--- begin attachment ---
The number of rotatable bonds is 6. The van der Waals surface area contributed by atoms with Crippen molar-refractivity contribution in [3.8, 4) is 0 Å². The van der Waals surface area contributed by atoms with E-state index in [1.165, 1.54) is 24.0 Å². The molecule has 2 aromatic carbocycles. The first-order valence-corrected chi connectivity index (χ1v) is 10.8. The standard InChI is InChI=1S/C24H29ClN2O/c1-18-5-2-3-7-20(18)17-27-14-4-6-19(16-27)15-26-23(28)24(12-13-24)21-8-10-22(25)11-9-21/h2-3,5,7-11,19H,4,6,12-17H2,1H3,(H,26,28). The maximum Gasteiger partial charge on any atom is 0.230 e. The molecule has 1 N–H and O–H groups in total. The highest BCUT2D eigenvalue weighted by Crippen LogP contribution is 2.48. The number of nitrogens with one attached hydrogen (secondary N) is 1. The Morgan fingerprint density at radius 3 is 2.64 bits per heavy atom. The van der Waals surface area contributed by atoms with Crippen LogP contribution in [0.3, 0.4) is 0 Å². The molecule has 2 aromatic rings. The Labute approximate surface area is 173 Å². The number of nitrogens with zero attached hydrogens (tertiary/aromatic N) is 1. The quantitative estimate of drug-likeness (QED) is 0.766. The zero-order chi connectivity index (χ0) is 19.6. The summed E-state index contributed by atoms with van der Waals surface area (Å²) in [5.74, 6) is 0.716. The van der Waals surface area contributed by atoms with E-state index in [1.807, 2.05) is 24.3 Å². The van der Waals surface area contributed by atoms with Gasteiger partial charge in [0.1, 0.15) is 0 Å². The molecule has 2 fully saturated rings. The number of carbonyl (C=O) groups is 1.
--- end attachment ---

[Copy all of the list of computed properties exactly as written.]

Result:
The number of rotatable bonds is 6. The van der Waals surface area contributed by atoms with Crippen molar-refractivity contribution in [3.8, 4) is 0 Å². The van der Waals surface area contributed by atoms with E-state index in [1.165, 1.54) is 24.0 Å². The molecule has 2 aromatic carbocycles. The first-order valence-corrected chi connectivity index (χ1v) is 10.8. The standard InChI is InChI=1S/C24H29ClN2O/c1-18-5-2-3-7-20(18)17-27-14-4-6-19(16-27)15-26-23(28)24(12-13-24)21-8-10-22(25)11-9-21/h2-3,5,7-11,19H,4,6,12-17H2,1H3,(H,26,28). The maximum Gasteiger partial charge on any atom is 0.230 e. The molecule has 1 N–H and O–H groups in total. The highest BCUT2D eigenvalue weighted by Crippen LogP contribution is 2.48. The number of nitrogens with one attached hydrogen (secondary N) is 1. The Morgan fingerprint density at radius 3 is 2.64 bits per heavy atom. The van der Waals surface area contributed by atoms with Crippen LogP contribution in [0.3, 0.4) is 0 Å². The molecule has 2 aromatic rings. The Labute approximate surface area is 173 Å². The number of nitrogens with zero attached hydrogens (tertiary/aromatic N) is 1. The quantitative estimate of drug-likeness (QED) is 0.766. The zero-order chi connectivity index (χ0) is 19.6. The summed E-state index contributed by atoms with van der Waals surface area (Å²) in [5.74, 6) is 0.716. The van der Waals surface area contributed by atoms with E-state index in [1.807, 2.05) is 24.3 Å². The van der Waals surface area contributed by atoms with Gasteiger partial charge in [0.1, 0.15) is 0 Å². The molecule has 2 fully saturated rings. The number of carbonyl (C=O) groups is 1.